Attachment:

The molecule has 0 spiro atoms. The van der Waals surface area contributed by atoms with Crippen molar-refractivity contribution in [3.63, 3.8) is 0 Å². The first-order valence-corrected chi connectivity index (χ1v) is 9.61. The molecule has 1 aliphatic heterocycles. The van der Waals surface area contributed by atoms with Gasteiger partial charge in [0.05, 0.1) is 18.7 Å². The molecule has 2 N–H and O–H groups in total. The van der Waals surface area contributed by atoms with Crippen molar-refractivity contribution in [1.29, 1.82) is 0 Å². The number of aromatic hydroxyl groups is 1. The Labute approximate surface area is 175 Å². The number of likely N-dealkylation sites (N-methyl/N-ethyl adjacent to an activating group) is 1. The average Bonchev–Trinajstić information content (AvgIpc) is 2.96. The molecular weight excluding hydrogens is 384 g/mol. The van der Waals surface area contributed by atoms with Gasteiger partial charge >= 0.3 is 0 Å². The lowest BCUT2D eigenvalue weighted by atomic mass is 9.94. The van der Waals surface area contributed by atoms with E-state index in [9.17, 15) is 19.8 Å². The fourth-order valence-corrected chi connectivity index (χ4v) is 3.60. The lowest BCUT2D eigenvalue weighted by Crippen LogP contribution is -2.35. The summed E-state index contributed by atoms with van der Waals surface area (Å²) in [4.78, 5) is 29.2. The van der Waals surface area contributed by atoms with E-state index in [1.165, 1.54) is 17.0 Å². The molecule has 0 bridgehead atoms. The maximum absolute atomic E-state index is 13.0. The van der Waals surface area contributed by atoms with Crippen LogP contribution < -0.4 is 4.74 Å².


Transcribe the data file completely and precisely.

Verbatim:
The molecule has 0 spiro atoms. The van der Waals surface area contributed by atoms with Crippen molar-refractivity contribution in [3.63, 3.8) is 0 Å². The first-order valence-corrected chi connectivity index (χ1v) is 9.61. The molecule has 1 aliphatic heterocycles. The van der Waals surface area contributed by atoms with Gasteiger partial charge in [0.05, 0.1) is 18.7 Å². The molecule has 2 N–H and O–H groups in total. The van der Waals surface area contributed by atoms with Crippen molar-refractivity contribution in [1.29, 1.82) is 0 Å². The number of aromatic hydroxyl groups is 1. The Labute approximate surface area is 175 Å². The number of likely N-dealkylation sites (N-methyl/N-ethyl adjacent to an activating group) is 1. The average Bonchev–Trinajstić information content (AvgIpc) is 2.96. The molecular weight excluding hydrogens is 384 g/mol. The van der Waals surface area contributed by atoms with Gasteiger partial charge >= 0.3 is 0 Å². The lowest BCUT2D eigenvalue weighted by atomic mass is 9.94. The van der Waals surface area contributed by atoms with E-state index in [9.17, 15) is 19.8 Å². The fourth-order valence-corrected chi connectivity index (χ4v) is 3.60. The lowest BCUT2D eigenvalue weighted by Crippen LogP contribution is -2.35. The summed E-state index contributed by atoms with van der Waals surface area (Å²) in [4.78, 5) is 29.2. The van der Waals surface area contributed by atoms with E-state index in [1.165, 1.54) is 17.0 Å². The molecule has 0 bridgehead atoms. The maximum absolute atomic E-state index is 13.0. The van der Waals surface area contributed by atoms with Crippen LogP contribution < -0.4 is 4.74 Å².